generally have a larger build area (l x w) than 3d printers of the same expense

Vast material selection

More repeatable than FDM 3d printers (in my opinion)

Generally better resolution than comparable 3d printers


Tooling- all the drills and routing bits.  You have to be careful when you design not to require exotic features that would require equally exotic tooling

Wear- The tooling used has a finite life span.  As the tools become dull you need to replace them.  Worn tools can break and produce poor results.

Tool changes- routers require different tools for different features when cutting in 3d.  You have to babysit these machines to change out tooling.


produces lots of debris


If I were in your shoes, and wanted to make robot chassis I would consider what kinds or parts were important to me.  If you want to make cool/intricate 3d parts I would go 3d printer or shapeways.  If my goal was to make larger, and more robust parts, that were primarily 2d in nature, a CNC router would be the way to go.

Hope that helps
« Last Edit: June 23, 2014, 09:53:33 AM by ootbrobo »

Offline bdeuell

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Re: CNC router VS 3D printer
« Reply #2 on: June 25, 2014, 12:27:48 PM »
I would personally recommend getting a 3D printer over a CNC router.

Any router in that price range is not going to be a very robust machine. I wouldn't count on a router being able to cut metal even aluminum. While i'm sure you could do it with a well built router in a pinch, a mill is much more well suited to machining. Also, machining is much more complex than just pressing start you must consider many aspects such as work-holding, tooling, feeds and speeds, etc. Without a good understanding of machining practices anything beyond flat plates will likely prove challenging especially without the right tool (the right tool being a mill). And if all you are gong to be making is flat plates i don't think it is offering very much value. You can make some nice brackets and frame plates with a hacksaw, some files, and a drill press. If you take your time and use layout lines most people wouldn't be able to tell the difference between a milled and hand made plate. ...i know making the parts by hand doesn't sound like as much fun tho.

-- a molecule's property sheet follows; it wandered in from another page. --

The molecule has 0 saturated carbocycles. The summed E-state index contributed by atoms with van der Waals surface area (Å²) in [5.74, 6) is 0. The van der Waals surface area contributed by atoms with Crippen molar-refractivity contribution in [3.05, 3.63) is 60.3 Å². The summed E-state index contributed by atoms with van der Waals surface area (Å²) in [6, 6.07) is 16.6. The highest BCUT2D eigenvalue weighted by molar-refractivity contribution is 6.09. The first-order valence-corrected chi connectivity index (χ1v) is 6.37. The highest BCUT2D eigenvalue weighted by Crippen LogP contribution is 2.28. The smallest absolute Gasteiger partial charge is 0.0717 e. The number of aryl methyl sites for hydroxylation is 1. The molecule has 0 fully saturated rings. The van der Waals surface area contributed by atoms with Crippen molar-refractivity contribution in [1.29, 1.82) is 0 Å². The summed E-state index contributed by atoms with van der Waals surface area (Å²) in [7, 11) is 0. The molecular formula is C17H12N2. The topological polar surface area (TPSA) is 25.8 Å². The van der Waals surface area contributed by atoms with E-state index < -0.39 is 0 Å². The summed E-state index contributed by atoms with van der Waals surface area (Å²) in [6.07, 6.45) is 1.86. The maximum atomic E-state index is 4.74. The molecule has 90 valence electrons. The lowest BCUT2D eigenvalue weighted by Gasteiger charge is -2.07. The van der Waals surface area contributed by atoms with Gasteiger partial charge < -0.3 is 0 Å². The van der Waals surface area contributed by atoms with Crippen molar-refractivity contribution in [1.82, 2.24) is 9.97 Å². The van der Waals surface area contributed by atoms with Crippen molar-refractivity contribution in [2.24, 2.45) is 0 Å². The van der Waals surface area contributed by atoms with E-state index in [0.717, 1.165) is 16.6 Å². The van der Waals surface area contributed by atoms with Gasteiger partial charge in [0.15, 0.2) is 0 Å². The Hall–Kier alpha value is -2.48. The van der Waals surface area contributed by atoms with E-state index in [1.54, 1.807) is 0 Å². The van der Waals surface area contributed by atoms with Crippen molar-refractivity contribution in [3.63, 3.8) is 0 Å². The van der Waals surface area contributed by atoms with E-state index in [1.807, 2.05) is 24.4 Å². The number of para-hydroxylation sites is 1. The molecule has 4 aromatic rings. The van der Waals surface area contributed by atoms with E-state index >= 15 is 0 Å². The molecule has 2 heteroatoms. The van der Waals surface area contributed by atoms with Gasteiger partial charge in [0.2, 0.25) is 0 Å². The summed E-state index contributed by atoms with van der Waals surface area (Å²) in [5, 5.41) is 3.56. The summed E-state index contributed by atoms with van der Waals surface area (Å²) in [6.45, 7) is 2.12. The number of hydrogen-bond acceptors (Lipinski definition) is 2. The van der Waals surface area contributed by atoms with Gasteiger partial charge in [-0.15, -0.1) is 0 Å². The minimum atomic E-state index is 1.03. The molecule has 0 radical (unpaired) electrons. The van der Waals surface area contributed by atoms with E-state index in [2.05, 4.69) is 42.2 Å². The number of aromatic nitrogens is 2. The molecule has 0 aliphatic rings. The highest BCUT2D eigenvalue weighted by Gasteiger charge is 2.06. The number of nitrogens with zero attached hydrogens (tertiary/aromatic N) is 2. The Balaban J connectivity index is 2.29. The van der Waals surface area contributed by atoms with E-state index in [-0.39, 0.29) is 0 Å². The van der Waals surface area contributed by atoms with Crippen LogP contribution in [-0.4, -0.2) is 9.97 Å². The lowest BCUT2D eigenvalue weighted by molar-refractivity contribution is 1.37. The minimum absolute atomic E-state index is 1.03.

I think a 3D printer will offer you a lot more value in terms of what parts you are capable of producing. As mentioned, considering Shapeways as a source for these parts is a valid approach. They will be able to print higher quality and more precise parts than you without the investment cost. But I do understand the allure of having your own machine (it is kind of like a robot that makes robots :) ). For a 3D printer I would not go with Makerbot, as I have heard some negative things about their products and business practices. In my opinion the hobby level 3d printer technology is still developing and nobody has a perfect solution yet ... so you should expect to have to do some tinkering to get good performance. With that in mind I would chose a printer that supports user development and has a strong support community. I have been looking at buying an Ultimaker the version one is probably in your price range. I don't love their mechanical design, but that said i haven't found a hobby level printer that I wouldn't change something about their mechanics.

Just my two cents tho.

Offline CJAlbertson

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Re: CNC router VS 3D printer
« Reply #3 on: July 16, 2014, 09:05:47 PM »
Hey, I am a 13 year old robot maker and I want to know which tool is better for me. right now I do my robots by hand in a band saw and with my drill press. I want to buy something around $1000-$1500 and I was thinking of a 3d printer or a CNC router. I need some hlep and tips to decide.

The 3D printer will do a LOT mrs then a router.  It can make very complex parts.   But do NOT buy a 3D printer until AFTER you have proved to yourself you can design parts.  Simply send the STL file off to a service and then after you are making quite a few of them and like the results buy the printers   This lets you learn what kind of a printer you want.   What kind of materials work best and what sizes and precision do you need.  Figure this out using Shapeways or the like
Chris A. in So. Cal.